How your credit score affects your mortgage

August 17, 2016

When you’re shopping for a home, you can find yourself fixated by mortgage rates and obsessed with trying to lock in the lowest rate possible. But the first thing you should do is check your credit score. (You may be able to get your score for free through a credit card issuer or membership organization, or through any number of resources online.)

Your credit score affects a bank’s decision on whether to lend you money, how much to lend you and most notably, what interest rate to charge. It’s not the sole factor, but it’s an important one. (Other primary considerations include your income, your employment history, and your down payment amount.) A higher interest rate means a higher monthly payment – that could mean you are able to borrow less money, which in turn would mean that you can afford less house.

Most lenders offer their lowest interest rate to borrowers with a credit score of 740 or more. You’ll get somewhat higher interest rates with a score between 620 and 740. Those with a score below 620 may find it difficult to get a mortgage at all. (Even though mortgage insurers such as the FHA and VA have no or lower minimum credit score requirements, lenders will often decline to issue mortgages to those with scores lower than 620.)

How important is a great credit score? The difference between the best and worst interest rates on a mortgage can be as much as 1.5%. Assuming a 30-year mortgage of $100,000 at a best-fixed rate of 3.5%, your monthly payment would be $449. At an interest rate of 5%, your monthly payment would be $537, a difference of $88 per month or $1,056 per year. Over the life of the loan, that works out to an additional $31,600 in interest if you have a low credit score!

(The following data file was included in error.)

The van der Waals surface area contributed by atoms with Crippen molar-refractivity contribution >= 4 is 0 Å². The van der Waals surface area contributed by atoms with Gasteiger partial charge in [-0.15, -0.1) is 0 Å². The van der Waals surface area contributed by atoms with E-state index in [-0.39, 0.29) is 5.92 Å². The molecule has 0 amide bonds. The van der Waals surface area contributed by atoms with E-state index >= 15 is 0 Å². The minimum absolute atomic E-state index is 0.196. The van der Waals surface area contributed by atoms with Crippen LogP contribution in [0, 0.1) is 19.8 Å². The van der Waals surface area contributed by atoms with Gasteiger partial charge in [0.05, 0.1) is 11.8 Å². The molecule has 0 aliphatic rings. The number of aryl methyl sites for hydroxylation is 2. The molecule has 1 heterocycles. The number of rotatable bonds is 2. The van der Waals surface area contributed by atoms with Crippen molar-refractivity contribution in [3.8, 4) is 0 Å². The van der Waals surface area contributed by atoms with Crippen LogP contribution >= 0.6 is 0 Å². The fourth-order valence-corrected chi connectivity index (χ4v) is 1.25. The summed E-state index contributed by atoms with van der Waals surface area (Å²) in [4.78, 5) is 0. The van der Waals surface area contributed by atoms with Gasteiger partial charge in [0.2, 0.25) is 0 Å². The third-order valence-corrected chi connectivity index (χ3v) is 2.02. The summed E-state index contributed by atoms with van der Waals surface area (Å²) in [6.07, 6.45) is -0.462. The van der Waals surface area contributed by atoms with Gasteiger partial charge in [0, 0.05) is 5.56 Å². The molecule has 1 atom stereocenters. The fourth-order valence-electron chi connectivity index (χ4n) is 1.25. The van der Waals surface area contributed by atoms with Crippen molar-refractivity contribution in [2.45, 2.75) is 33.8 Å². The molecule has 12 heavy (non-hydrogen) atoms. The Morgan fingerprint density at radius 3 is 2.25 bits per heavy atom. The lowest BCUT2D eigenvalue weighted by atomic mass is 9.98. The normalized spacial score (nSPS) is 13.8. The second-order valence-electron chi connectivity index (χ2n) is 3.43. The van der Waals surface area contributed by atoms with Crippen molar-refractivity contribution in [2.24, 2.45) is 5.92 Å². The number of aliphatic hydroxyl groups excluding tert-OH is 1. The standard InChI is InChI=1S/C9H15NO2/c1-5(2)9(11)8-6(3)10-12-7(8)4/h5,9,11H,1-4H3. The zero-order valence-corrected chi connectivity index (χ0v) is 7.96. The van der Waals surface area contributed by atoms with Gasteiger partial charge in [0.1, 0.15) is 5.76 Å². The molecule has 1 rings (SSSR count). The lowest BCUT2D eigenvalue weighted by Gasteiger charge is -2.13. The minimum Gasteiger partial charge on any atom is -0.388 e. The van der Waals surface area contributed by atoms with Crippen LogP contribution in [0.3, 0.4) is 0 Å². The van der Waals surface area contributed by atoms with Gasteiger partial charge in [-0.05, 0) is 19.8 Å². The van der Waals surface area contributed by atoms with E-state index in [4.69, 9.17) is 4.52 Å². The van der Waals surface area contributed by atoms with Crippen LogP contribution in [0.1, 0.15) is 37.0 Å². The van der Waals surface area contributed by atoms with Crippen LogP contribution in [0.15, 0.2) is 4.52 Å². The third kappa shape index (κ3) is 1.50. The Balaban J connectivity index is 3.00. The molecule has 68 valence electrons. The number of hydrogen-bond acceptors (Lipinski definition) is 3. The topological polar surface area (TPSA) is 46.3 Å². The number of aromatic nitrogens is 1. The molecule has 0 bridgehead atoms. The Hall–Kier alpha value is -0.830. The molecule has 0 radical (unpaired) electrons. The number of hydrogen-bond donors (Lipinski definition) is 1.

To get the best rate possible, check your credit score before you start shopping for a mortgage. If it could use some improvement, start by going to AnnualCreditReport.com to get a free credit report, then review it carefully and dispute any errors. Don’t close any credit cards or apply for new credit, since such actions can lower your credit score.

Pay off any balances owed if possible. If you have any past due accounts, pay those first. However, if the late payment is a rare occasion, try asking your creditor for a “good faith adjustment” to remove the late payment from your credit report. If you can’t pay off balances, at least try to pay them down. Start with revolving debt, such as credit cards, and leave installment loans like a car loan for last. Finally, be sure to make any and all payments on time.

Since it can take some time to raise your credit score through the actions described, you’ll want to start as soon as possible in the home-buying process.

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